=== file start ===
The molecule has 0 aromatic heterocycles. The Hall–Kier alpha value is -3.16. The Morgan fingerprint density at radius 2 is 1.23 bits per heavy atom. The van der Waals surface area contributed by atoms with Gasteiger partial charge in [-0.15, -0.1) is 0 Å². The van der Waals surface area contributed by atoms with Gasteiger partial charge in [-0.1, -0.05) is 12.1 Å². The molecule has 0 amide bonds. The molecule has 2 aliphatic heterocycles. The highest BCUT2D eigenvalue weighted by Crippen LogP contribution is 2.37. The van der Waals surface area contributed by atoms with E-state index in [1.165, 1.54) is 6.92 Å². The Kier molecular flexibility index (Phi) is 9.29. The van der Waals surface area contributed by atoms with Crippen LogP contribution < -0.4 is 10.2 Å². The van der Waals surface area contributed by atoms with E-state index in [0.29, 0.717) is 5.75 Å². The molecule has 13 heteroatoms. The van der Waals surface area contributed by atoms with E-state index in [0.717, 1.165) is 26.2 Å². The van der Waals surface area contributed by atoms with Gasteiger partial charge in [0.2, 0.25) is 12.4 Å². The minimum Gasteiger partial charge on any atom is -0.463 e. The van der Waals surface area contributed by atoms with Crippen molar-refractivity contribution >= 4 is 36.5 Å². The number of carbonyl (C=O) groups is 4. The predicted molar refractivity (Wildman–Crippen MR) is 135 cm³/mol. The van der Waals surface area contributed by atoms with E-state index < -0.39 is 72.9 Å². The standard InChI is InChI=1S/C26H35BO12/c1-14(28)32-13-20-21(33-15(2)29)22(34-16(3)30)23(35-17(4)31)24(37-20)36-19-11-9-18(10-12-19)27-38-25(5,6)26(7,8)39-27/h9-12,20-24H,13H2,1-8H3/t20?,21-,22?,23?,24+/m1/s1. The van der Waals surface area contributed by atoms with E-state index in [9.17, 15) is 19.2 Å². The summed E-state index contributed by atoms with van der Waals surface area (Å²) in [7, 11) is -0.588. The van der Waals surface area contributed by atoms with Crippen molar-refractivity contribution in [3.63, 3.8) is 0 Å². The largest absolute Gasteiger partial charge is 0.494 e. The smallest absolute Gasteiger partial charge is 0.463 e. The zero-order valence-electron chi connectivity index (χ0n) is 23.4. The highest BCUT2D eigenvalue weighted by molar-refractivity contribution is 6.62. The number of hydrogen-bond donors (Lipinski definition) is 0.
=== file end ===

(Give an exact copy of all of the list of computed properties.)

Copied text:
The molecule has 0 aromatic heterocycles. The Hall–Kier alpha value is -3.16. The Morgan fingerprint density at radius 2 is 1.23 bits per heavy atom. The van der Waals surface area contributed by atoms with Gasteiger partial charge in [-0.15, -0.1) is 0 Å². The van der Waals surface area contributed by atoms with Gasteiger partial charge in [-0.1, -0.05) is 12.1 Å². The molecule has 0 amide bonds. The molecule has 2 aliphatic heterocycles. The highest BCUT2D eigenvalue weighted by Crippen LogP contribution is 2.37. The van der Waals surface area contributed by atoms with E-state index in [1.165, 1.54) is 6.92 Å². The Kier molecular flexibility index (Phi) is 9.29. The van der Waals surface area contributed by atoms with Crippen LogP contribution < -0.4 is 10.2 Å². The van der Waals surface area contributed by atoms with E-state index in [0.29, 0.717) is 5.75 Å². The molecule has 13 heteroatoms. The van der Waals surface area contributed by atoms with E-state index in [0.717, 1.165) is 26.2 Å². The van der Waals surface area contributed by atoms with Gasteiger partial charge in [0.2, 0.25) is 12.4 Å². The minimum Gasteiger partial charge on any atom is -0.463 e. The van der Waals surface area contributed by atoms with Crippen molar-refractivity contribution >= 4 is 36.5 Å². The number of carbonyl (C=O) groups is 4. The predicted molar refractivity (Wildman–Crippen MR) is 135 cm³/mol. The van der Waals surface area contributed by atoms with E-state index < -0.39 is 72.9 Å². The standard InChI is InChI=1S/C26H35BO12/c1-14(28)32-13-20-21(33-15(2)29)22(34-16(3)30)23(35-17(4)31)24(37-20)36-19-11-9-18(10-12-19)27-38-25(5,6)26(7,8)39-27/h9-12,20-24H,13H2,1-8H3/t20?,21-,22?,23?,24+/m1/s1. The van der Waals surface area contributed by atoms with E-state index in [9.17, 15) is 19.2 Å². The summed E-state index contributed by atoms with van der Waals surface area (Å²) in [7, 11) is -0.588. The van der Waals surface area contributed by atoms with Crippen molar-refractivity contribution in [3.63, 3.8) is 0 Å². The largest absolute Gasteiger partial charge is 0.494 e. The smallest absolute Gasteiger partial charge is 0.463 e. The zero-order valence-electron chi connectivity index (χ0n) is 23.4. The highest BCUT2D eigenvalue weighted by molar-refractivity contribution is 6.62. The number of hydrogen-bond donors (Lipinski definition) is 0.